Idiomatic Python: comprehensions

Brett Cannon

We’re lucky to have a few people on our team who have been programming in Python for quite a while (I myself have been using the language now for over 15 years). Over the course of time we have picked up various idioms for programming in Python that may not be obvious or widely known for various reasons. To help share some of this knowledge we plan to do occasional blog posts entitled “Idiomatic Python” where we choose a topic and give some tips about it. Some of these posts may be long, some may be short. Either way the hope is that you will discover something useful from the posts (even for experienced developers as we may sprinkle in bits of Python history here and there).

For the inaugural post of this series I thought we could talk about comprehensions. In pretty much all programming languages a common idiom to fill a container is with a for loop:

container = []
for x in another_container:

It’s a very simple, straight-forward way to fill something like a list with objects. But this idiom is so common that it becomes a bit tiresome to do over and over again. This is why in Python 2.0, list comprehensions were added to the language:

container = [x**2 for x in another_container]

(bit of history: list comprehensions for Python were inspired by list comprehensions in Haskell). List comprehensions have become widely used in the Python community as they provide an easy way to create a list in a compact fashion from another container (technically it’s from another iterable, but every type of container should be an iterable). List comprehensions are also faster than a simple for loop thanks to trickery that Python can do under the covers.

But what you may not be aware of is that there are versions of comprehensions for generators, dicts, and sets in Python as well. In Python 2.4, generator expressions were added to the language. A cross between a generator and a list comprehension, generator expressions are great when you want to save on memory by not creating an entire list at once in memory and instead only want to use the memory required to create a single item in a sequence at a time (and who doesn’t want to save memory?):

container = (x**2 for x in another_container)

Much like list comprehensions, generator expressions are more-or-less syntactic sugar for the following:

def _():
    for x in another_container:
        yield x**2
container = _()
del _

To really get the point across you can try the following two examples out individually, but be aware that the latter one will take a while to complete:

# Use xrange() instead of range() if you're using Python 2.7.
# Generator expression
('genexp' for _ in range(100000000))
# List comprehension
['listcomp' for _ in range(100000000)]

Any time you might use a list comprehension you should stop and think about how the resulting list will be used. If the list is just going to be used as an iterable — all objects in the list will be accessed sequentially like in a for loop — then you should just use a generator expression.

This also segues into the idiom of specifying your APIs to accept or return an iterable instead of a specific type like a list when possible; when you only care about a sequence of object, specify your API accepts/returns iterables instead of a concrete type like a list. This point ties nicely into how list comprehensions work in Python 3 as basically generator expressions plus a call to list(), which means returning an iterable like a generator expression doesn’t prevent users of your code from easily getting a list if that’s what they want:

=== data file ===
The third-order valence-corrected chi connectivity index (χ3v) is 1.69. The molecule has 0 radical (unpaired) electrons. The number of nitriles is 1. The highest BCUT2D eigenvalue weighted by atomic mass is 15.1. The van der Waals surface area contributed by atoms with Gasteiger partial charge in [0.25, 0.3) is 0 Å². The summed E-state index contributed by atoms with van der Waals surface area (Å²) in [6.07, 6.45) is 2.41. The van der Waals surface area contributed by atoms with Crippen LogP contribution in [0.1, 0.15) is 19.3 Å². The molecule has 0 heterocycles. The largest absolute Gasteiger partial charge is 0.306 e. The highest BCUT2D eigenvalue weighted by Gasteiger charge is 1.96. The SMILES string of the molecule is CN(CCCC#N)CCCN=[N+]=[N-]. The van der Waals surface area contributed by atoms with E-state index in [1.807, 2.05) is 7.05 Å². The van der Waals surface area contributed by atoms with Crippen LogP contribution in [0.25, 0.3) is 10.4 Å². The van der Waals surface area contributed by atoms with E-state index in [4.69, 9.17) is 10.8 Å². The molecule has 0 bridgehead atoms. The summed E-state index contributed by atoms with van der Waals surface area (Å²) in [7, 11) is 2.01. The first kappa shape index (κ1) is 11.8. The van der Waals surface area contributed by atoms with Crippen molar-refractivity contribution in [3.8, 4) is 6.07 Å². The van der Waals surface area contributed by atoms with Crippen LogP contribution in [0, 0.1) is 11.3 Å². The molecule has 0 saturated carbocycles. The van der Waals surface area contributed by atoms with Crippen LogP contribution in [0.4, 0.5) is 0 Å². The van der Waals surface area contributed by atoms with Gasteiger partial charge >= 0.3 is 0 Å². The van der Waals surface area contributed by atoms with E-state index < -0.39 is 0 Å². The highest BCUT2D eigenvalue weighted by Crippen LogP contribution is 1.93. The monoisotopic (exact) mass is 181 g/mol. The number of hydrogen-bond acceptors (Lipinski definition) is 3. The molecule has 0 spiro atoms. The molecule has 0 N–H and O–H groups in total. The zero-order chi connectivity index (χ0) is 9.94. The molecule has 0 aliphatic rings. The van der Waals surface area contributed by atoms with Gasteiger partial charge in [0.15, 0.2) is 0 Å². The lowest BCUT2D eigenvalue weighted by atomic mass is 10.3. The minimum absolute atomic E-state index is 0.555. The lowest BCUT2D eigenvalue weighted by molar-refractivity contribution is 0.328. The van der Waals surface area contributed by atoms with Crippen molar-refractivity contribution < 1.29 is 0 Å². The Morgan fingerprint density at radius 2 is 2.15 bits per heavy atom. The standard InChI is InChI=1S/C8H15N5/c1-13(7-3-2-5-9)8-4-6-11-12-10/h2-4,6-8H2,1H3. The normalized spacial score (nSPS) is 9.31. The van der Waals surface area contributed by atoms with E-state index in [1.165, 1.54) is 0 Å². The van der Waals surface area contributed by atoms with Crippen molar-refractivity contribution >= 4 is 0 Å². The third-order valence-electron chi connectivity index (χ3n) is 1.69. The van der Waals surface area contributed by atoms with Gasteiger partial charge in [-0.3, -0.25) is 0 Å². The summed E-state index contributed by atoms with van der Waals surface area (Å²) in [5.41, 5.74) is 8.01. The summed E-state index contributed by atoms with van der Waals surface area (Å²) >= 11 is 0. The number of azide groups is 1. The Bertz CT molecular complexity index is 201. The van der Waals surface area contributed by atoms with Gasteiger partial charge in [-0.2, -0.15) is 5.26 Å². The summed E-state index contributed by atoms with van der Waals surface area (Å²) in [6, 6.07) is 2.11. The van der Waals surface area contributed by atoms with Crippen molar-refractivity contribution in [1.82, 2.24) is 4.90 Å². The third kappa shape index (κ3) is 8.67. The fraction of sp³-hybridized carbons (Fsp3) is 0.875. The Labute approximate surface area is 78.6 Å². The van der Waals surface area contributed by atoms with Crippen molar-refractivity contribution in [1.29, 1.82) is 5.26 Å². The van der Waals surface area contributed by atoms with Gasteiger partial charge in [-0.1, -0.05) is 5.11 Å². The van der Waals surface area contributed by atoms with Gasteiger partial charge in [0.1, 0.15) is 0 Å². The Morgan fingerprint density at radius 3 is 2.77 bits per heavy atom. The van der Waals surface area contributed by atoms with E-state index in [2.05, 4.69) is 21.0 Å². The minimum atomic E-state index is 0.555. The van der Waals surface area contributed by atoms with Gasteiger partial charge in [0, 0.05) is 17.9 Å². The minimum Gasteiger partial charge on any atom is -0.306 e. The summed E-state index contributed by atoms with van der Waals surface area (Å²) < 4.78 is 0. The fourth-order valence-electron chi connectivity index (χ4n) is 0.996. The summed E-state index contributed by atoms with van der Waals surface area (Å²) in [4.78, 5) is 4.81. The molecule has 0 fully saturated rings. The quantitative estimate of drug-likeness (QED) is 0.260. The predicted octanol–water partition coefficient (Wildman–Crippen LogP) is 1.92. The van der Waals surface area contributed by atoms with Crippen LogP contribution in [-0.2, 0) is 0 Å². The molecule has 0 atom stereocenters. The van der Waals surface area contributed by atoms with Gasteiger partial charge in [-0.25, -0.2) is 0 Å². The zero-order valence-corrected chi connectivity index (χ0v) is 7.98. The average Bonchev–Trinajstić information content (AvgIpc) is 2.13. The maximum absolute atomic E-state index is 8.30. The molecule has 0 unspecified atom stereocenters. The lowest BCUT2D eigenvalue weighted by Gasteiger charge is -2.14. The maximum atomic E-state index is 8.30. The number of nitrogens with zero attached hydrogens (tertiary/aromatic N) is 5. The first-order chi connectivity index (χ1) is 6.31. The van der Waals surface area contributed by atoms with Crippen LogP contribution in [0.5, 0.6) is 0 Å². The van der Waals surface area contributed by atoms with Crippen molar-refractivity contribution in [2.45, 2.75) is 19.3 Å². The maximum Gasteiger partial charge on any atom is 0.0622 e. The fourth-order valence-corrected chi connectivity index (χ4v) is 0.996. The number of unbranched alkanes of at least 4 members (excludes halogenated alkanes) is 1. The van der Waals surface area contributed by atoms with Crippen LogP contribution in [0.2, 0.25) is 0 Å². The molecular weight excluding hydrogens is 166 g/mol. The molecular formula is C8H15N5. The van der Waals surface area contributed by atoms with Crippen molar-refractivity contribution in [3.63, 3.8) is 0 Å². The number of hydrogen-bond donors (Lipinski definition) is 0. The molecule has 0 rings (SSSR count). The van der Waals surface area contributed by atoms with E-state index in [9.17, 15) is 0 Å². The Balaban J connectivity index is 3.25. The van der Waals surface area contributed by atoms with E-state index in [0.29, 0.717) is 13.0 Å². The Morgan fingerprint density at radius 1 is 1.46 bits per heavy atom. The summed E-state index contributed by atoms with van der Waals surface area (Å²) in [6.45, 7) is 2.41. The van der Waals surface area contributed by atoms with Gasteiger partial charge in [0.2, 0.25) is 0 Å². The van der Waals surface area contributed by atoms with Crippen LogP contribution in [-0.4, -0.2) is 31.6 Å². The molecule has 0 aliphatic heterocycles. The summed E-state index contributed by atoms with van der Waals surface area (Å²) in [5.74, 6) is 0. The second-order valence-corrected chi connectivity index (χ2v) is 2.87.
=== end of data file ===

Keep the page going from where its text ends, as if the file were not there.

container = list(x**2 for x in another_container)

List comprehensions and generator expressions became so popular that Python continued on with the concept of comprehensions and introduced dict and set comprehensions in Python 3.0 (which were backported to Python 2.7). As the name implies, dict and set comprehensions provide syntactic sugar to create dicts and sets from a for loop. Set comprehensions look like a generator expression but with curly braces:

container = {x**2 for x in another_container}

Dict comprehensions look like set comprehensions, but use a colon to separate the key and value for each item in the dict, just like in dict literals:

container = {x: x**2 for x in another_container}

Now you may have noticed that out of all the built-in container types in Python, only tuples don’t have a comprehension form. This is on purpose because comprehensions are meant to be thought of as just syntactic sugar for a for loop. Since you can’t create a tuple in a for loop it wouldn’t make sense to have a comprehension form for tuples either. It’s also easy to create a tuple from a generator expression so there isn’t any lost functionality and there is no performance cost compared to using a for loop to make a list that you ultimately convert to a tuple:

container = tuple(x**2 for x in another_container)

To summarize:

  • List comprehensions were inspired by Haskell: [x**2 for x in another_container]
  • Generator expressions are like list comprehensions but for generators: (x**2 for x in another_container)
  • You should always try to use generator expressions over list comprehensions, and only use list comprehensions when you specifically need a list
  • Specify your APIs take/return iterables when you can instead of concrete types like a list when you only care about a sequence of objects
  • Python 2.7/3.0 added set comprehensions: {x**2 for x in another_container}
  • Python 2.7/3.0 also added dict comprehensions: {x: x**2 for x in another_container}

Hopefully you found this post useful! If you did please let us know so we can gauge whether we should do more posts like this in the future.


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